prev sibling next sibling parent Jarrett Billingsley <jarrett.billingsley gmail.com> writes:
On Thu, Apr 2, 2009 at 2:14 PM, Robert Jacques <sandford jhu.edu> wrote:
 On Thu, 02 Apr 2009 11:20:13 -0400, Eljay <eljay adobe.com> wrote:
 Although D 2.0 is a multi-paradigm programming language, it does not
 support
 two paradigms:
 + dynamic typing

std.variant is a good example of a dynamic typing wrapper for value types.
 + reflective programming

By reflective programming it looks like you mean Properties or Prototype Design ala Java Script/Lua/MiniD/etc. (http://en.wikipedia.org/wiki/Prototype-based_programming_language) With D2.0's compile-time reflection you should be able to implement this very cleanly. Steve Yegge has a nice blog on the subject (http://steve-yegge.blogspot.com/2008/10/universal-design-pattern.html) which mentions several performance optimizations which are applicable to D's associative arrays.

Thanks for the link to that article. MiniD no longer uses a "pure" prototype-based object system, but it is still very closely related and faces the same performance issues. Most of the things he mentions I've already implemented, but freezing an object's fields is something I haven't.. frozen namespaces would also be incredibly useful for sandboxed environments. Hm.
Apr 02 2009
prev sibling parent reply Steve Teale <steve.teale britseyeview.com> writes:
Eljay Wrote:

 /*
 
 Although D 2.0 is a multi-paradigm programming language, it does not support
 two paradigms:
 + reflective programming
 + dynamic typing
 
 Since D 2.0 does not have support for reflective programming, nor support for
 dynamic typing, I thought "What facilities does D 2.0 have which could be used
 to mimic reflective programming and dynamic typing?"
 
 (Unless I'm mistaken, and D 2.0 does support these paradigms.  Andrei and
Walter
 have been very busy!  In which case... oops.)
 
 This toy program is the result.
 
 This toy program does not try to achieve efficient performance.
 
 Id - root class for all dynamic types.
 Msg - a string:string associative array.
 	TODO. Need to change to string:Id dictionary, but that's for later.
 	TODO. Need to have Id wrapper for string, and other primitives.
 Sel - the selector, which is the " " key bound to the selector string in the
 string dictionary.
 
 What is lacking?
 - Should be able to add message responders to an object.
   What does this mean?
   Create an object.
   Insert a message responder.
   Send that message, and notice that the object now performs that message.
   Only affect that instantiated object, not the whole class.
 
 - Should be able to add message responders to a class.
   What does this mean?
   If someone has a black box class called MyString, you should be able to
inject
   a brand new message responder into that class which affects ALL instances of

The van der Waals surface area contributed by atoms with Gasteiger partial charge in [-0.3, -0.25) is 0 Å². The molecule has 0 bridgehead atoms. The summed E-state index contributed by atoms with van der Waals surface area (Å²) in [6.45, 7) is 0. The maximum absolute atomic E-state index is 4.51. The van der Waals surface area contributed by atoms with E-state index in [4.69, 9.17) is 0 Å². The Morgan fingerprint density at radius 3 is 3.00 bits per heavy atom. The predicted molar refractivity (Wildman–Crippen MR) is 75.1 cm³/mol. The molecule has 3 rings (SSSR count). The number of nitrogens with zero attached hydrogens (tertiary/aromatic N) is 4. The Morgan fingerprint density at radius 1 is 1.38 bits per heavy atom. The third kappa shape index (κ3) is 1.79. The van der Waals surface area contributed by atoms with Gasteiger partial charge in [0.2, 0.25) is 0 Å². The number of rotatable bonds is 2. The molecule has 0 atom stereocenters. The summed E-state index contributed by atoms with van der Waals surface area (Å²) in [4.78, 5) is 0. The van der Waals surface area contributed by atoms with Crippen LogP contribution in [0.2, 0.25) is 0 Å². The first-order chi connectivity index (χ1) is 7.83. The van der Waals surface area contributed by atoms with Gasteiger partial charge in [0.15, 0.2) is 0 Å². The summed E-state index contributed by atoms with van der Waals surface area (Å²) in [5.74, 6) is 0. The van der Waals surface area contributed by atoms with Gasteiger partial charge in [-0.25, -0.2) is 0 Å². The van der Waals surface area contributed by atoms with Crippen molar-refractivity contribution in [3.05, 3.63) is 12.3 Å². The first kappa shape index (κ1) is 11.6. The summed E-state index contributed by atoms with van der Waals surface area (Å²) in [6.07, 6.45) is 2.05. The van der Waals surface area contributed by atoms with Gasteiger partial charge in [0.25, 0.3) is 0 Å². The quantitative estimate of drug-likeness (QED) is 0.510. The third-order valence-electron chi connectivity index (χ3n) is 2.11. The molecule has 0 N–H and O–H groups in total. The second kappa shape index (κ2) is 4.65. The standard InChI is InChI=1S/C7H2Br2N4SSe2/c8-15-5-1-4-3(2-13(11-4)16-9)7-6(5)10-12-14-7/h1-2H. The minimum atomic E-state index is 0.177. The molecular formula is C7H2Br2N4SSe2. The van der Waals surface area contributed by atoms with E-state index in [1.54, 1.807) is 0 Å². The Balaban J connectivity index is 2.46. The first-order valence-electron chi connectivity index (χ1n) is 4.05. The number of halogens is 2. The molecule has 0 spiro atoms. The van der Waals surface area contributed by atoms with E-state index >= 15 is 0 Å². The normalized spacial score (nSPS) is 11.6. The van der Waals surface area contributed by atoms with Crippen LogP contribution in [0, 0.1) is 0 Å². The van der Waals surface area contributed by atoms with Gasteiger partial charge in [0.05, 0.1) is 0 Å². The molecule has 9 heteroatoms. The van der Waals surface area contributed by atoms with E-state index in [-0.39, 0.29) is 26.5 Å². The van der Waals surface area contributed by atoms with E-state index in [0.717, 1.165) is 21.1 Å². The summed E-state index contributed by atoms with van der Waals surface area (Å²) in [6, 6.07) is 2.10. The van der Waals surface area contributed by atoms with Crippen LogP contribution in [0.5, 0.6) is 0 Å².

MyString.
   Upshot: you can inject new message handlers to an existing class, which is
not
   a class to which you have the source.
 
 - Should be able to override message responders to a class, and inject your own
   message responder.
   What does this mean?
   Let's say you want to do some "first grade debugging" on a class, you should
   be able to programmatically get the message responder of a class (even a
class
   to which you do not have the source),
   save that message responder, inject your own diagnostic message responder
into
   a class (or into a single instantiated object), output the diagnostics than
   invoke the original message responder.
 
 - Classes themsleves should be singleton (or monostate) objects, which are
   object instantiation factories.
   Objective-C designates class message responders and object message responders
   by (note the leading '+' and '-'):
   + (void)IAmAClassMessageResponder(void)
   - (void)IAmAnObjectMessageReponder(void)
 
 Just as a programmer can do object-oriented programming in pure C, even though
 the C programming language provides no language support for object-oriented
 programming, so too can you do reflective programming in D.  Even though D does
 not provide any dynamic typing and reflecting programming support in the D core
 language.
 
 The only thing that is required to do reflective programming and have dynamic
 typing in D is superhuman discipline, and adhering meticulously to a rigid
 programming convention and never ever make a mistake.
 
 */
 
 import std.stdio;
 import std.conv;
 
 alias string[string] Msg;
 
 /*
 ** This is the ultimate root of all reflective objects.
 ** Wouldn't it be nice if this were class object?
 */
 class Id
 {
 	void perform(in Msg msg)
 	{
 		switch(msg[" "])
 		{
 			default:
 			{
 				writeln("Unable to perform \"", msg[" "], "\"");
 			}
 			break;
 		}
 	}
 };
 
 /*
 ** This is an example of a useful object which does something interesting.
 */
 class IdFoo : Id
 {
 	void perform(in Msg msg)
 	{
 		switch(msg[" "])
 		{
 			case "add":
 			{
 				performAdd(msg);
 			}
 			break;
 
 			case "sub":